Use sound absorbing and diffusing materials to tune your listening space. Add a rug between your seat and the speakers. Hang drapes in front of large windows. Try to not have any “alcoves” or open cupboards because they can potentially act as a speaker in their own right.
The crowd at Acoustic Fields have a bunch of great YouTube videos for a more in depth explanation on acoustic solutions.
4. Check base management
It’s not that long ago we dedicated an entire blog on this topic, but we’ll just say it again: Achieving good bass can make or break the overall fidelity of your home theater. It is so important to invest time in both your setup and critical listening evaluation to ensure you get the most out of your system by getting the bass right. Just take our word on this one.
Getting bass management right assumes two main things: setting cross-over frequency and determining whether your speakers are ‘large’ or ‘small’.
Our previous blog gives you the basic guidelines on base management to get you going. We really recommend you battle trough the rechecking of your settings if you didn’t tackle it then.
With the possible exception of truly full-range tower speakers, a ‘Small’ setting in the AV receivers base management set-up is recommended for all speaker channels, since this will ensure that the speakers are not sent bass which is below their safe and effective limits.
A 80Hz crossover point is usually an all-around good setting to choose for your crossover frequency. This is the case even if you have relatively large towers.
5. Improve room lighting and display calibration
Many a word has been spoken on setting up a projector or calibrating your TV. It doesn’t cost a thing to take the time to go through the manual and properly set-up everything from black levels to colour temperature. It will make a massive difference to your home theatre experience.
The thing to remember is that whatever tweaks you make to the picture will usually only apply to the selected HDMI input.
Some manufacturers offer an option to apply your settings across all inputs, but you might find it beneficial to program inputs individually so you can make specific tweaks for certain sources. Some people even have different settings for day and night.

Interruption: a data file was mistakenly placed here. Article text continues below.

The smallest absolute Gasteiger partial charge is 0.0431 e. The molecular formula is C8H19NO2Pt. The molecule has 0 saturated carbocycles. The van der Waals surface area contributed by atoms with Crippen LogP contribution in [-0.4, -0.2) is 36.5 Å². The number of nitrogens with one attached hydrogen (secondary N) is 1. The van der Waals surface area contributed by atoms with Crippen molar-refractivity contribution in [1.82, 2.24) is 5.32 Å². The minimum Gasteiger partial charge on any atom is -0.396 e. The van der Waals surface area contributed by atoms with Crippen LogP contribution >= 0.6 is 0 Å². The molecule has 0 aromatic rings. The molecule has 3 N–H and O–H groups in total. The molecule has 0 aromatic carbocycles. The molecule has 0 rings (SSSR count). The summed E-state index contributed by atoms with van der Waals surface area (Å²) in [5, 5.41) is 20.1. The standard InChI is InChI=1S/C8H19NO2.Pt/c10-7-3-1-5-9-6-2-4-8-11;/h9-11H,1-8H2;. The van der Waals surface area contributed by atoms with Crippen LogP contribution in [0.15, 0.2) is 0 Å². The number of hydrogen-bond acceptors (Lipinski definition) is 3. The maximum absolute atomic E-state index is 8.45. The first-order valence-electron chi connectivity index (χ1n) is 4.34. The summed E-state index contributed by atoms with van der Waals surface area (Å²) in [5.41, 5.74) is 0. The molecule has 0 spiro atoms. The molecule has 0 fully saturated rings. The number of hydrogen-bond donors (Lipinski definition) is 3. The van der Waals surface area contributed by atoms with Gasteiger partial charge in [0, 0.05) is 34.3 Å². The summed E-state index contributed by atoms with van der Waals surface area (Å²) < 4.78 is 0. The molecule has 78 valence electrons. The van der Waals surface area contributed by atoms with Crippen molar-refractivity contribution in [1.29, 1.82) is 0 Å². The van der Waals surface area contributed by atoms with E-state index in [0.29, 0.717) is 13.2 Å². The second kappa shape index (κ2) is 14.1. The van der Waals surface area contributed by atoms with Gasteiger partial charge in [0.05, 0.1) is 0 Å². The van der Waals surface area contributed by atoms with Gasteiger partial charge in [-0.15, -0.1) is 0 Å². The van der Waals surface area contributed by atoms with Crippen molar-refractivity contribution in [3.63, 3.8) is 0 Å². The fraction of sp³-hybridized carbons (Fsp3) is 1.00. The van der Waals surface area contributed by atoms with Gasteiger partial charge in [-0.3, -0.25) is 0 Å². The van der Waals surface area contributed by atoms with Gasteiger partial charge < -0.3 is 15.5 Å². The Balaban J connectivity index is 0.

Projector tweaks tend to vary widely between different brands and models, so we’ll focus on TV’s here, but the general idea remains the same.
Most TVs will offer a handful of preset TV modes, which is usually a good place to start.
Stay well away from dynamic (sometimes labeled ‘vibrant’). This might look impressive to begin with, but colours will be oversaturated and whites overblown, losing detail in the process.
We recommend starting with either standard or warm (sometimes called ‘cinema’ or ‘pro’) – the latter usually being the most colour accurate, even though it might look on the warm side to begin with.
From there, you may want to adjust contrast (a scene with clouds works great for this. Aim for detail in the clouds, rather than a white blur), brightness (read ‘black levels’; you want them be as deep as they can be without losing shadow detail), backlight and colour (use a colourful scene for this, make sure skin tones look realistic)
A calibration disc like the Spears & Munsil or DVE can be a big help in the process.
On top of adjustments you can make to your TV or projector, it will not have escaped your attention that traditionally commercial cinemas are painted in dark colours. While this might not be an option for you unless you have the luxury of a dedicated home cinema (these things are always a compromise), just the difference between a matt versus a gloss sheen paint will help reducing any light bouncing around.
It is important to note as well that anything of colour in the room has the potential to be reflected on the screen. A compromise may be to turn the projector screen/TV wall in a dark colour ‘feauture wall’ and the rest of the room in a lighter colour.
Any light leaking into the room affects the contrast and brightness of the image and takes away from the presentation. To a lesser extent, ambient light can also affect the image quality of flat panel televisions. When it comes to ambient light, the most important thing is to keep light off the screen. To take control of the light level in your room, black-out curtains are the answer.
As a final bonus tip:
6. Install a dedicated electrical circuit
Today’s homes are filled with all sorts of electrical gadgets and appliances: Refrigerators, air conditioners, fans and washing machines may run on the same circuit as your home theater equipment. These appliances make electrical “noise” and cause variations in the current that can translate into noise and instability for your system.
By installing a dedicated circuit you provide a cleaner source of power for your system ensuring quieter, safer operation. While line conditioners and voltage regulators can take care of most of these issues, most experts will agree that having a separate circuit for your expensive electronics is the best first step toward better performance.